Among more intellectual people the same reticence too often prevails, but for quite different reasons. The wife has, as a rule, no false notions of the attraction of feminine ignorance, and an educated woman is seldom exactly stupid. Almost always her husband admires her quickness of mind. At the same time, he has now and then a profound distrust of her judgment. She is apt to be " viewy," and has a strong inclination to go off upon side-issues. It is extraordinarily irritating to see any one do this, more especially if they argue their side-points well. The talk of a woman who insists on departing down the blind alleys of speculation which fringe the high road of every practical discussion is a pure hindrance to an able man who desires to arrive at a right decision. But these reasonable grounds of reticence are, after all, the least common. Much more often the man is moved by nothing but the desire of keeping his own counsel. With a few men this is constitutional. In the smallest as in the greatest matter they will rely upon their own wits alone. They make no overweening estimate of their own powers, but they are irrevocably convinced of their own inability for mental cooperation. These may be strong men, but they have some lack of sympathy in their nature. They fail to placate their fellow-creatures, and they seldom succeed in their profession. Another thing which will often keep a man silent about his work is the fact that it does not interest him. To him it means his daily bread and the price of his recreation. He does all he can to divide his life into two ; and the better he likes his 'wife, the more determined he is that she should belong to the leisure half of his life,—the only half, in his eyes, that is worth having.
More common even than this type is the man who tells his wife 3:bathing of his affairs because he is distressed by the suspicion that she is cleverer than he. Probably she appears so. She has more time for desultory read- ing and desultory thinking, and has a greater number of ideas on a greater number of subjects. A Frenchman would instantly put his suspicions to the test, and utilise the worldly advantage arising from the fact of her better mental equipment, if fact it proved to be. But worldly advantage is not the paramount desire of the average Englishman. He would rather risk his pros- perity than his illusions. Accordingly he keeps his affairs to himself. She could not do, he assures himself, what he does. That requires a really bard head. Women's minds are differently and far less strongly made; that is why they move so easily. Sometimes he feels with a certain sadness that he is falling into a position in his own house which is that of the stronger, but not the superior, partner,—the man who supplies the money, but not the brains. He has a sense that he is made allowance for, that there are things which he is hardly expected to understand, and that many ideas which please his wife are put away as soon as he appears. Much is kept from him for his good. He also would like to keep something to himself, so he clings to the secrets of his work. That he should do so is very natural; but, all the same, it is very foolish, and that not only because he goes without the help his wife's quick wits might give him. Probably his estimate of their comparative abilities is true enough, truer a good deal than the one that she makes; but then she has such imperfect data upon which to form a judgment. She never sees his mind at its best, which is when it is occupied with "shop." If she did, she would come to a new conclusion about his powers.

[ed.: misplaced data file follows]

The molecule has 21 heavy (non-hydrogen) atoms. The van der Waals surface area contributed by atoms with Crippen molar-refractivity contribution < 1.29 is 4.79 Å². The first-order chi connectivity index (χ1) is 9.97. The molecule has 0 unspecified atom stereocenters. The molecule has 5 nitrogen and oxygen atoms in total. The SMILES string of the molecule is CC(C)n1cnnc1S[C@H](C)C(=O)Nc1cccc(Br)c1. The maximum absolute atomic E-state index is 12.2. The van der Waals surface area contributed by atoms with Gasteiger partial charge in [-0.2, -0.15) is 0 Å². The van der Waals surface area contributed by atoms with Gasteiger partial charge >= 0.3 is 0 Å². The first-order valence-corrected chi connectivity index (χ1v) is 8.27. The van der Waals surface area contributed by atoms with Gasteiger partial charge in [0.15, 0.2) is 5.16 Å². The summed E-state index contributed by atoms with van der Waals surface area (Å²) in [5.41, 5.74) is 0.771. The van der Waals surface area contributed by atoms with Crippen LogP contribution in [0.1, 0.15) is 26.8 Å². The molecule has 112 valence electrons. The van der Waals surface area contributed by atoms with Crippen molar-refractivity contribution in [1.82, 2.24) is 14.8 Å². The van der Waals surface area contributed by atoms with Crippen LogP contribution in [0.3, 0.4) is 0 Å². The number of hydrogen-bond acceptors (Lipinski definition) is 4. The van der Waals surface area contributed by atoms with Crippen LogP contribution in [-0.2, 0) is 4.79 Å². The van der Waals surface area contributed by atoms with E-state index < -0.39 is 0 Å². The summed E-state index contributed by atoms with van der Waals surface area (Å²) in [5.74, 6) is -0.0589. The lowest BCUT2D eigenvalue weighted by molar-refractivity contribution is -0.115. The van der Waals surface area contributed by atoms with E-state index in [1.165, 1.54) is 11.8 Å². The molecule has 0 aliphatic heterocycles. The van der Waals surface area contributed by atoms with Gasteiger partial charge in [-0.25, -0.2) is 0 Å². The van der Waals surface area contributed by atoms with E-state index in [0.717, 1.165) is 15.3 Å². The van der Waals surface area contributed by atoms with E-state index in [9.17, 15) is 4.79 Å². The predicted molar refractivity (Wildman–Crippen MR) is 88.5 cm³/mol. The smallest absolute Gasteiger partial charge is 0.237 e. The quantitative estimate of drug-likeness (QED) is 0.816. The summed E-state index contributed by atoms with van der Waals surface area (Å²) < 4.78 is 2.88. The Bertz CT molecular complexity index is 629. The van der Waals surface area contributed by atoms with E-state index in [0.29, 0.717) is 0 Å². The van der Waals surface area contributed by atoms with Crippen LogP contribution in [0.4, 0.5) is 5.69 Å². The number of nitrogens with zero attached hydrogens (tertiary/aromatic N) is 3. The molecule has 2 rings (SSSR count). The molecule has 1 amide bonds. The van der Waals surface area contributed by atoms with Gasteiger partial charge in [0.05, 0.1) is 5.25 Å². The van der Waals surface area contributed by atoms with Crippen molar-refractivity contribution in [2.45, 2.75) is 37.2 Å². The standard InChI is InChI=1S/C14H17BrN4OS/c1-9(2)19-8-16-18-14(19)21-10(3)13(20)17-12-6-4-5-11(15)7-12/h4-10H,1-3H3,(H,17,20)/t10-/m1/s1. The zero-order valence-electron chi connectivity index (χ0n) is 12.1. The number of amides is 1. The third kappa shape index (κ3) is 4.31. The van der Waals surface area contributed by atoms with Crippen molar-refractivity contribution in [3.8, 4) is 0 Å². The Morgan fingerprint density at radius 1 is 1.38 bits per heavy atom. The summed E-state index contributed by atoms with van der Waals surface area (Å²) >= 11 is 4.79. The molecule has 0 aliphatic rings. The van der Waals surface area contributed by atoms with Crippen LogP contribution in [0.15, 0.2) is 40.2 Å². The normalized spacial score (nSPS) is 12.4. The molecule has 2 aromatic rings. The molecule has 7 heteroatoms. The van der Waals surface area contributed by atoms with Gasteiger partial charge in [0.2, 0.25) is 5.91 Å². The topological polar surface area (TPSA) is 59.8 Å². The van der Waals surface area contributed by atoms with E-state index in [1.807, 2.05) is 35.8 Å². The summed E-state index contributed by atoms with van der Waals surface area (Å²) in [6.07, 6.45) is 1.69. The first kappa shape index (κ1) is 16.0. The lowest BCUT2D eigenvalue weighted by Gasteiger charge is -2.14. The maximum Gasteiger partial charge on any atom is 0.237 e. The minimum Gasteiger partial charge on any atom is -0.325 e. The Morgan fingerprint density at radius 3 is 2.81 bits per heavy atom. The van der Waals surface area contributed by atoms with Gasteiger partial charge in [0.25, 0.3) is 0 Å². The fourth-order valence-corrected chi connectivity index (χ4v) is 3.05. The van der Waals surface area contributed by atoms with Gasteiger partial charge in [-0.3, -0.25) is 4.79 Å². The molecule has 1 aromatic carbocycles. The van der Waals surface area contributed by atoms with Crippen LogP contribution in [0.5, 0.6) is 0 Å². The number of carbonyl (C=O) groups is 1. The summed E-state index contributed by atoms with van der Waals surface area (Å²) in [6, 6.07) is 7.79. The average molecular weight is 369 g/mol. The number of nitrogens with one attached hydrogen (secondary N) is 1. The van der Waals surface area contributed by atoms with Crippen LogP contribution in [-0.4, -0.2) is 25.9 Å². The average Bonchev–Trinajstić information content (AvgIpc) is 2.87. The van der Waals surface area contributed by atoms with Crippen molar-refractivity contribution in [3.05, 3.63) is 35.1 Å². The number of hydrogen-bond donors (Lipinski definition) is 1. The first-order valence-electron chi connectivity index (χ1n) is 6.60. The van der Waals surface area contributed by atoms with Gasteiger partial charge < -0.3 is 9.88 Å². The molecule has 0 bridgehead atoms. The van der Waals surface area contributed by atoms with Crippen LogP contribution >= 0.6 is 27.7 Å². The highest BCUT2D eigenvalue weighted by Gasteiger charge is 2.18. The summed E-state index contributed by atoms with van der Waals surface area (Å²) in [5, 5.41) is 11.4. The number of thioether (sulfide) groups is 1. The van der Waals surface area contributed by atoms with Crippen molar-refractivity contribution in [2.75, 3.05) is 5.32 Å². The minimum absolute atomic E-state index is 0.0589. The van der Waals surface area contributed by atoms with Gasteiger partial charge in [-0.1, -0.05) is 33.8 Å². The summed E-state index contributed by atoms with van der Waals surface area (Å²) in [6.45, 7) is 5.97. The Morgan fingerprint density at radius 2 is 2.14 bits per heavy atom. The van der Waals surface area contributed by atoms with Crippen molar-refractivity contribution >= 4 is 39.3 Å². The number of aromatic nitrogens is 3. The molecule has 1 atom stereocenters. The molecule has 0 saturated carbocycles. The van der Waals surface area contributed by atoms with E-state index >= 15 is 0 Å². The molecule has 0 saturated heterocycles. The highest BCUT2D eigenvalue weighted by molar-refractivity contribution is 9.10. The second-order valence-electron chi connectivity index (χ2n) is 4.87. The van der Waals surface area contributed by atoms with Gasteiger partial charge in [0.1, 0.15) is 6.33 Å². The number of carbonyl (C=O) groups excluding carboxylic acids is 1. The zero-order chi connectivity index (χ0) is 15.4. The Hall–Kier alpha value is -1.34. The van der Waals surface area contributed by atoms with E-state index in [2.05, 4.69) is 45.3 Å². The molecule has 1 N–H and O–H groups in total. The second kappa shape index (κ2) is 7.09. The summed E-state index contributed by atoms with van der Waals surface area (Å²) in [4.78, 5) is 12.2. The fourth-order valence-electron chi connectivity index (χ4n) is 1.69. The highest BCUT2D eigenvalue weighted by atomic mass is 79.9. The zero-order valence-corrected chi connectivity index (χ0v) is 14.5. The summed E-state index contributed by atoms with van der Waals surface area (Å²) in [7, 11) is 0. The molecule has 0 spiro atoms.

Where a man makes a profession of the government of his estate, as often happens in the extreme upper class, his wife generally seems to know as much about his business as he does. Perhaps this is less because he consults her, or desires or takes her advice, than because its details naturally come before her, and embrace all those human and personal interests to which every woman will apply her mind who is not completely given up to frivolity ; in fact, who has any mind to apply. The same thing is seen among the clergy, and again in the political world. Every woman, whatever her original status, becomes a politician if fate throws her into contact with the personnel of politics. It is to the middle class, then, and to that only in some of its subdivisions, that M. Cambon's words are applicable. Almost all national advantages are beset with corresponding dangers. The element of choice is the best thing in our marriage system. The average young English man and woman marry for love, and begin their joint life with an intense preoccupation in one another's personalities. Very often they are tempted to forget that such absorption cannot last, and they do not always cultivate common outside interests with sufficient care. In the same rank of life, the young Frenchman and his wife are in danger of no such forgetfulness. No doubt some of them are in their generation wiser than we. "He that would thrive should ask his wife" is a proverb which embodies the wisdom of the common people, and many middle-class husbands might remember it to their advantage. It has been said that no woman has any more dangerous rival than her husband's daily work, and surely an Englishwoman who can identify herself with this ever new and powerful interest may hope to have no rivals at all.